For the sake of time let me make two observations about this miracle.

First, When Jesus tells the crowd that that the girl is sleeping, he is not saying that she was merely in a coma because he used the same language when he raised Lazarus from the dead.

John 11:11–14 After saying these things, he said to them, “Our friend Lazarus has fallen asleep, but I go to awaken him.” 12 The disciples said to him, “Lord, if he has fallen asleep, he will recover.” 13 Now Jesus had spoken of his death, but they thought that he meant taking rest in sleep. 14 Then Jesus told them plainly, “Lazarus has died.

I want to point this out because it’s easy to be overly literal and completely dismiss the reality that Jesus raised this girl from the dead… which brings me to the second observation.

In this miracle we learn something new about Jesus—he holds the keys to life and death itself. And notice he didn’t pray to God or invoke any magical incantations. He spoke a simple command, “Little girl, I say to you arise.” Jesus stills the seas with a word. He dismisses a legion of demons with a word. And he raises the dead to life with a word. No one can do this but God alone… Jesus is more than a teacher, he is God. And if he is God, we have every warrant, every reason, every cause to place our faith in him alone.


Faith is placing all of our hope in God’s saving power because we finally realize that we are completely incapable of saving ourselves. Just like a coin, faith has two sides. On the one side is active hope in God for things we cannot see and often in spite of the things that we are seeing and experiencing.

Hebrews 11:1 Now faith is the assurance of things hoped for, the conviction of things not seen.

And on the other side of the coin is an active rejection of anything that prevents us from embracing Jesus with every fiber of our being; whether it be sinful pleasures, self-sufficiency, self-love, or the conscience-soothing praise of other people. We call this repentance.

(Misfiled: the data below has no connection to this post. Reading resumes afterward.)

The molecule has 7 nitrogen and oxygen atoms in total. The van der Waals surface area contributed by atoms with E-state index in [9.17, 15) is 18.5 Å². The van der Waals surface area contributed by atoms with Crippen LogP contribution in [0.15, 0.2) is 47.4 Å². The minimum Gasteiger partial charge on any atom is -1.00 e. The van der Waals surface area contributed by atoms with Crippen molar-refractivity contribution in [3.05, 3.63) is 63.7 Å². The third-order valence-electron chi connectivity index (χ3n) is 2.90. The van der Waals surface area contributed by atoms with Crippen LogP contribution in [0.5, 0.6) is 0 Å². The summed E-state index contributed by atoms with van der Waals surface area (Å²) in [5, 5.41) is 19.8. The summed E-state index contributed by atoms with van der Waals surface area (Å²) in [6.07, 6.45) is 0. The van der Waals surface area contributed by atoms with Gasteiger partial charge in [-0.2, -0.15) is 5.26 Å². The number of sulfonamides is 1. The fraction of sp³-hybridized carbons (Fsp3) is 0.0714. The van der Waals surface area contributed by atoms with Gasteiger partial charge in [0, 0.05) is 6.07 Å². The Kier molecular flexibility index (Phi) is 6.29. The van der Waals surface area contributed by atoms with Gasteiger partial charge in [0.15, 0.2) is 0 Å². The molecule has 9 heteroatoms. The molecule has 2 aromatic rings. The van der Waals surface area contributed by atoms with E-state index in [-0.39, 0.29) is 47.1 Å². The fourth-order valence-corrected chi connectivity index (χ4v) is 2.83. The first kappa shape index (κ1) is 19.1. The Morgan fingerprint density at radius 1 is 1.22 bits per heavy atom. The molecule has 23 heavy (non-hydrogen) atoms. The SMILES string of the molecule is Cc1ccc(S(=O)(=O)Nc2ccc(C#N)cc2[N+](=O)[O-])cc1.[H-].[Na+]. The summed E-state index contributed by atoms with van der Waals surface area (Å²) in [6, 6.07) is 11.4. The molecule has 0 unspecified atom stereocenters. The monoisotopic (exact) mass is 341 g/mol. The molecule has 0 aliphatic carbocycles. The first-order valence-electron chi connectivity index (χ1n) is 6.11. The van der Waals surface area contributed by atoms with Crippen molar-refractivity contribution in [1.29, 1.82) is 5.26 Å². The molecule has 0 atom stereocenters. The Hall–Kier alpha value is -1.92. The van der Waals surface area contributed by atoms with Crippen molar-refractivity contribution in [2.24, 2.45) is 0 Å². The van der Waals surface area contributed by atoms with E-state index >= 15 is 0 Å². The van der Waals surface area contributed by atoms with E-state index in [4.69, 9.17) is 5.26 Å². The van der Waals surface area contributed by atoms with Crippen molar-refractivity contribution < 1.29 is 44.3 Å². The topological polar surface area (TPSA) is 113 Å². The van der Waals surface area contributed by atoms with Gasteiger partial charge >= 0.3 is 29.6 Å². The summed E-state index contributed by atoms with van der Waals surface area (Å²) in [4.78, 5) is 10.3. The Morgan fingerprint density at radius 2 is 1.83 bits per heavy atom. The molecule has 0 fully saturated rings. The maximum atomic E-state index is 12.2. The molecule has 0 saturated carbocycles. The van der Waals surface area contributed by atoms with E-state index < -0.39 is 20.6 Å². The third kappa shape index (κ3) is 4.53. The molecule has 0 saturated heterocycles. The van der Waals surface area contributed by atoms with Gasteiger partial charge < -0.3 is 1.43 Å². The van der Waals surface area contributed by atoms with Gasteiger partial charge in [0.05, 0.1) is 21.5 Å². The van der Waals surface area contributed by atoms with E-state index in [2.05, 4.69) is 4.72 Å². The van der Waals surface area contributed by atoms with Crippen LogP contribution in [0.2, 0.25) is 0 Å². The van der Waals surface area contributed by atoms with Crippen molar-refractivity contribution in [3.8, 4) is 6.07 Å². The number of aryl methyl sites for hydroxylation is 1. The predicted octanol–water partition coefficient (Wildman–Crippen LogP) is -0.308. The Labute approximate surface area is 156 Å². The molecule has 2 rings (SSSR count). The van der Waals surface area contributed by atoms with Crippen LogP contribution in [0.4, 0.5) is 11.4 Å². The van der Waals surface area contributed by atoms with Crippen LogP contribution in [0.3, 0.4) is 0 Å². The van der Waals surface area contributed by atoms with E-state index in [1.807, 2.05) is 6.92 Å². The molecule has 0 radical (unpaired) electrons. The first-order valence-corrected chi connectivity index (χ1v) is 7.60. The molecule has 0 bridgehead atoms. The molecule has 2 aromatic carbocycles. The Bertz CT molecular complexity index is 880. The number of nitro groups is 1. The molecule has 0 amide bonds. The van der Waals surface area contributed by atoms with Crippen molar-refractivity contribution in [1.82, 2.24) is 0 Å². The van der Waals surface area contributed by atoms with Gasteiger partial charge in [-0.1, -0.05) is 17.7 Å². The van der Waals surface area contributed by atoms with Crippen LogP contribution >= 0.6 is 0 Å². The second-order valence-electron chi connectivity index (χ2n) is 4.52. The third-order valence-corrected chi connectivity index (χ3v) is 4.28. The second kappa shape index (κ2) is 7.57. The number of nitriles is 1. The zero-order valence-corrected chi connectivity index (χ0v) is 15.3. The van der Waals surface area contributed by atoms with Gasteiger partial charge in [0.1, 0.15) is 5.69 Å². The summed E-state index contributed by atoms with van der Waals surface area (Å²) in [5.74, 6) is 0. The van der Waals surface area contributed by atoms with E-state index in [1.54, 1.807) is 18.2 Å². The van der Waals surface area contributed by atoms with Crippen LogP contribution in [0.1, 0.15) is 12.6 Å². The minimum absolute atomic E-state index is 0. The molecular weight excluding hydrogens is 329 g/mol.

Luke 15:17–19 “But when he came to himself, he said, ‘How many of my father’s hired servants have more than enough bread, but I perish here with hunger! 18 I will arise and go to my father, and I will say to him, “Father, I have sinned against heaven and before you. 19 I am no longer worthy to be called your son. Treat me as one of your hired servants.” ’

Jairus demonstrates this faith by coming to Jesus, despite the fact that he might lose his position in the Synagogue for pursuing Jesus. The woman demonstrates faith in that she pursues Jesus, despite her shame and the ever-present fear of rejection. Both believe Jesus has the power to save. Both actively reject (turn away from) anything that would prevent them from pursuing Jesus. And on account of this faith Jesus is more than willing to meet both of their needs.

But, Jesus didn’t come to earth just to save people from sickness and disease. Jesus came to bear the penalty of your sin and my sin on the cross so that we might receive forgiveness, restoration, and new life through faith in him.

Ephesians 2:8–9 For by grace you have been saved through faith. And this is not your own doing; it is the gift of God, 9 not a result of works, so that no one may boast.

Today is the day of salvation. Today is the day to embrace Jesus in faith.

Finally, let me close with a caution lest we misunderstand the promise of faith.

A miracle does not occur every time we come to God in faith. And the absence of a miracle does not reveal the absence of faith. Faith does not erase the ever-present reality of Evil, or sickness, or the heart-breaking death of little children, spouses, and loved ones…

Rather, faith continues to trust in Jesus despite the utter hopelessness of present circumstances. Faith assures us God is always for us in Jesus Christ. In faith we cast our anxieties on God knowing he cares for us and promises to uphold us in a peace that surpasses all understand when we trust in him.

As the old hymn declares:

I know whom I have believ-ed
And am persuaded that he is able
To keep that which I’ve committed
Unto him until that day.